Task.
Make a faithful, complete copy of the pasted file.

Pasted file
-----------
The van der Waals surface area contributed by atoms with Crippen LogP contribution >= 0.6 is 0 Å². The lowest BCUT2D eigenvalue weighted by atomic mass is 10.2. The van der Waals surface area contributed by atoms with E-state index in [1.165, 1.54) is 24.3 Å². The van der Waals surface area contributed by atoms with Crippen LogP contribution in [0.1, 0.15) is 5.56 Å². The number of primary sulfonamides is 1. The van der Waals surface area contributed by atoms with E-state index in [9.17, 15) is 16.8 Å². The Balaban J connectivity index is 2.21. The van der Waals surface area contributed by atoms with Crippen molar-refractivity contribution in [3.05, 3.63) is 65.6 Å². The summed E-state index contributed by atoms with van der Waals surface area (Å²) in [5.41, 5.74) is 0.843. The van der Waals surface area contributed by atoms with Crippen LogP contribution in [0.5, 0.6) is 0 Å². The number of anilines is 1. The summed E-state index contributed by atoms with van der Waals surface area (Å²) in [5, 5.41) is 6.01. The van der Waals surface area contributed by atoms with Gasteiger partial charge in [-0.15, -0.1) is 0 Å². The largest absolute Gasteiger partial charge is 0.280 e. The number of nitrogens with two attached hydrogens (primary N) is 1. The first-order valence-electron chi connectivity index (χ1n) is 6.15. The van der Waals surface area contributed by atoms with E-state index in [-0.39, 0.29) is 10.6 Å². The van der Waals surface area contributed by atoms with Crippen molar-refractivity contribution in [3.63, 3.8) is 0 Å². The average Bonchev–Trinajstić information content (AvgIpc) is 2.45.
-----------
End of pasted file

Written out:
The van der Waals surface area contributed by atoms with Crippen LogP contribution >= 0.6 is 0 Å². The lowest BCUT2D eigenvalue weighted by atomic mass is 10.2. The van der Waals surface area contributed by atoms with E-state index in [1.165, 1.54) is 24.3 Å². The van der Waals surface area contributed by atoms with Crippen LogP contribution in [0.1, 0.15) is 5.56 Å². The number of primary sulfonamides is 1. The van der Waals surface area contributed by atoms with E-state index in [9.17, 15) is 16.8 Å². The Balaban J connectivity index is 2.21. The van der Waals surface area contributed by atoms with Crippen molar-refractivity contribution in [3.05, 3.63) is 65.6 Å². The summed E-state index contributed by atoms with van der Waals surface area (Å²) in [5.41, 5.74) is 0.843. The van der Waals surface area contributed by atoms with Crippen LogP contribution in [0.5, 0.6) is 0 Å². The number of anilines is 1. The summed E-state index contributed by atoms with van der Waals surface area (Å²) in [5, 5.41) is 6.01. The van der Waals surface area contributed by atoms with Gasteiger partial charge in [-0.15, -0.1) is 0 Å². The largest absolute Gasteiger partial charge is 0.280 e. The number of nitrogens with two attached hydrogens (primary N) is 1. The first-order valence-electron chi connectivity index (χ1n) is 6.15. The van der Waals surface area contributed by atoms with E-state index in [-0.39, 0.29) is 10.6 Å². The van der Waals surface area contributed by atoms with Crippen molar-refractivity contribution in [3.63, 3.8) is 0 Å². The average Bonchev–Trinajstić information content (AvgIpc) is 2.45.